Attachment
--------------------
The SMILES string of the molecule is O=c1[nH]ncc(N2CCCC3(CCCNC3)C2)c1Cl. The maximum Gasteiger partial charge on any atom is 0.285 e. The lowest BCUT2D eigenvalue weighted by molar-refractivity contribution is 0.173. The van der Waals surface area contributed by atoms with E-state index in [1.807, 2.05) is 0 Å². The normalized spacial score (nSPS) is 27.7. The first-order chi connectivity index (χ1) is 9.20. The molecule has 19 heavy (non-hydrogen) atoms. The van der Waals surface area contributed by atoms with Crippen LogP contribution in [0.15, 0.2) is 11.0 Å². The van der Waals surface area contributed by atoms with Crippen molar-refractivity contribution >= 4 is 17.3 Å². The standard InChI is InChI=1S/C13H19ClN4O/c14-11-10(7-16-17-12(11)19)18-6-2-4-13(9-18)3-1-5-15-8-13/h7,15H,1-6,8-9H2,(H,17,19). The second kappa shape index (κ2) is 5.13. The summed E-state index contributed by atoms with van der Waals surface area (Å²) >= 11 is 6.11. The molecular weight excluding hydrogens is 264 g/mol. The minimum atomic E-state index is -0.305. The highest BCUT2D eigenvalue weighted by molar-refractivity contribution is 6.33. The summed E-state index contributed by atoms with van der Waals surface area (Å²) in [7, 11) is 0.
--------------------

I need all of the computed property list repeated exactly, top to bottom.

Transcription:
The SMILES string of the molecule is O=c1[nH]ncc(N2CCCC3(CCCNC3)C2)c1Cl. The maximum Gasteiger partial charge on any atom is 0.285 e. The lowest BCUT2D eigenvalue weighted by molar-refractivity contribution is 0.173. The van der Waals surface area contributed by atoms with E-state index in [1.807, 2.05) is 0 Å². The normalized spacial score (nSPS) is 27.7. The first-order chi connectivity index (χ1) is 9.20. The molecule has 19 heavy (non-hydrogen) atoms. The van der Waals surface area contributed by atoms with Crippen LogP contribution in [0.15, 0.2) is 11.0 Å². The van der Waals surface area contributed by atoms with Crippen molar-refractivity contribution >= 4 is 17.3 Å². The standard InChI is InChI=1S/C13H19ClN4O/c14-11-10(7-16-17-12(11)19)18-6-2-4-13(9-18)3-1-5-15-8-13/h7,15H,1-6,8-9H2,(H,17,19). The second kappa shape index (κ2) is 5.13. The summed E-state index contributed by atoms with van der Waals surface area (Å²) >= 11 is 6.11. The molecular weight excluding hydrogens is 264 g/mol. The minimum atomic E-state index is -0.305. The highest BCUT2D eigenvalue weighted by molar-refractivity contribution is 6.33. The summed E-state index contributed by atoms with van der Waals surface area (Å²) in [7, 11) is 0.